There is no sense of a Deaf community, and Reena’s plot-driven relationship to the hearing children raises questions about...

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REENA'S RAINBOW

A deaf white girl is sad when she perceives her difference.

“In Reena’s world, sounds scattered and scrambled and made no sense.” She finds a companion in a little brown dog that joins the kids’ playtime in the park. Dog shows the children (a racially diverse bunch) the best places to hide, but Reena always finds them. When it’s her turn to hide, nobody can find her, and she ends up alone because she can’t hear them calling her. When Reena asks her mother why she is different, she signs back: “We are like the colours of the rainbow. We are all different.” The platitude doesn’t make Reena feel better. She decides she must be periwinkle blue, which isn’t a rainbow color, and feels uncomfortably different until the day she spots a falling tree branch and screams, alerting Dog, who jumps and knocks a playmate out of the way. Now she and Dog are part of the rainbow. Reena’s emotions are gently portrayed, and the illustrations softly match the tone of the storyline, doing a particularly good job at developing the relationship between Dog and Reena. Though the rainbow device seems forced and the resolution simplified, all kids are likely to relate to the feeling of being left out.

There is no sense of a Deaf community, and Reena’s plot-driven relationship to the hearing children raises questions about the book’s audience: is it for kids like Reena or her hearing playmates? (Picture book. 4-7)

Pub Date: Sept. 1, 2017

ISBN: 978-1-925335-49-1

Page Count: 32

Publisher: EK Books

Review Posted Online: July 17, 2017

Kirkus Reviews Issue: Aug. 1, 2017

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THE WONKY DONKEY

The print version of a knee-slapping cumulative ditty.

In the song, Smith meets a donkey on the road. It is three-legged, and so a “wonky donkey” that, on further examination, has but one eye and so is a “winky wonky donkey” with a taste for country music and therefore a “honky-tonky winky wonky donkey,” and so on to a final characterization as a “spunky hanky-panky cranky stinky-dinky lanky honky-tonky winky wonky donkey.” A free musical recording (of this version, anyway—the author’s website hints at an adults-only version of the song) is available from the publisher and elsewhere online. Even though the book has no included soundtrack, the sly, high-spirited, eye patch–sporting donkey that grins, winks, farts, and clumps its way through the song on a prosthetic metal hoof in Cowley’s informal watercolors supplies comical visual flourishes for the silly wordplay. Look for ready guffaws from young audiences, whether read or sung, though those attuned to disability stereotypes may find themselves wincing instead or as well.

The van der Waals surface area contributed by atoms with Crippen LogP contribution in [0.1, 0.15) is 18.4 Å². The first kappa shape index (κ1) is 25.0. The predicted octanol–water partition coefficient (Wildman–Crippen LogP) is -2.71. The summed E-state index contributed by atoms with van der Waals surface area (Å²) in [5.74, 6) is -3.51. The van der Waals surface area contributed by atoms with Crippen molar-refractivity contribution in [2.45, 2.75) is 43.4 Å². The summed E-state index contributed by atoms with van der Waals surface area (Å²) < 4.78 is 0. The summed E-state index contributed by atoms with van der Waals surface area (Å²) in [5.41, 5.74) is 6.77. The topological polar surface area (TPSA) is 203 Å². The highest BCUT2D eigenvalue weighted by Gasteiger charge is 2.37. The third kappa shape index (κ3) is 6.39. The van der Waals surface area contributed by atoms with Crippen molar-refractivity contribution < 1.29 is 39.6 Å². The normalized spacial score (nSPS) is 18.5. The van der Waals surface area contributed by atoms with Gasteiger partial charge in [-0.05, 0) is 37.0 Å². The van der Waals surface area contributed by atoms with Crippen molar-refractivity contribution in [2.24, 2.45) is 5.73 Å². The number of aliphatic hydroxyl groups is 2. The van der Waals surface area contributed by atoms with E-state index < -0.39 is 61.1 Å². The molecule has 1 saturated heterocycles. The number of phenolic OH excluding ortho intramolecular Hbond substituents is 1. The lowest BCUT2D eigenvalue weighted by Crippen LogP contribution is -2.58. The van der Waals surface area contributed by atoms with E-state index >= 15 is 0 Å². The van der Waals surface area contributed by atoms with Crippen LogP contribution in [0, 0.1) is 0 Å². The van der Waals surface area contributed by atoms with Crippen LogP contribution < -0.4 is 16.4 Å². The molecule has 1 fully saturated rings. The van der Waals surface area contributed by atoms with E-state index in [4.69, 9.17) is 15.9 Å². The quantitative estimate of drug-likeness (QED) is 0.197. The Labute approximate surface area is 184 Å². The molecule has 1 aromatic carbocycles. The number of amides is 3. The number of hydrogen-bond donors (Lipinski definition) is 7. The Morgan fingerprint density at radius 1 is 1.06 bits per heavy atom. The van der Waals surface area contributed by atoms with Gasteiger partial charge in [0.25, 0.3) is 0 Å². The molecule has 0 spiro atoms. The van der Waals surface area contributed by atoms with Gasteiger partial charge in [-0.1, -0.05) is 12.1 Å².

Hee haw. (Picture book. 5-7)

Pub Date: May 1, 2010

ISBN: 978-0-545-26124-1

Page Count: 26

Publisher: Scholastic

Review Posted Online: Dec. 29, 2018

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Should be packaged with an oxygen supply, as it will incontestably elicit uncontrollable gales of giggles.

THE DINKY DONKEY

Even more alliterative hanky-panky from the creators of The Wonky Donkey (2010).

Operating on the principle (valid, here) that anything worth doing is worth overdoing, Smith and Cowley give their wildly popular Wonky Donkey a daughter—who, being “cute and small,” was a “dinky donkey”; having “beautiful long eyelashes” she was in consequence a “blinky dinky donkey”; and so on…and on…and on until the cumulative chorus sails past silly and ludicrous to irresistibly hysterical: “She was a stinky funky plinky-plonky winky-tinky,” etc. The repeating “Hee Haw!” chorus hardly suggests what any audience’s escalating response will be. In the illustrations the daughter sports her parent’s big, shiny eyes and winsome grin while posing in a multicolored mohawk next to a rustic boombox (“She was a punky blinky”), painting her hooves pink, crossing her rear legs to signal a need to pee (“winky-tinky inky-pinky”), demonstrating her smelliness with the help of a histrionic hummingbird, and finally cozying up to her proud, evidently single parent (there’s no sign of another) for a closing cuddle.

Should be packaged with an oxygen supply, as it will incontestably elicit uncontrollable gales of giggles. (Picture book. 4-6)

Pub Date: Nov. 5, 2019

ISBN: 978-1-338-60083-4

Page Count: 24

Publisher: Scholastic

Review Posted Online: Oct. 13, 2019

Kirkus Reviews Issue: Nov. 1, 2019

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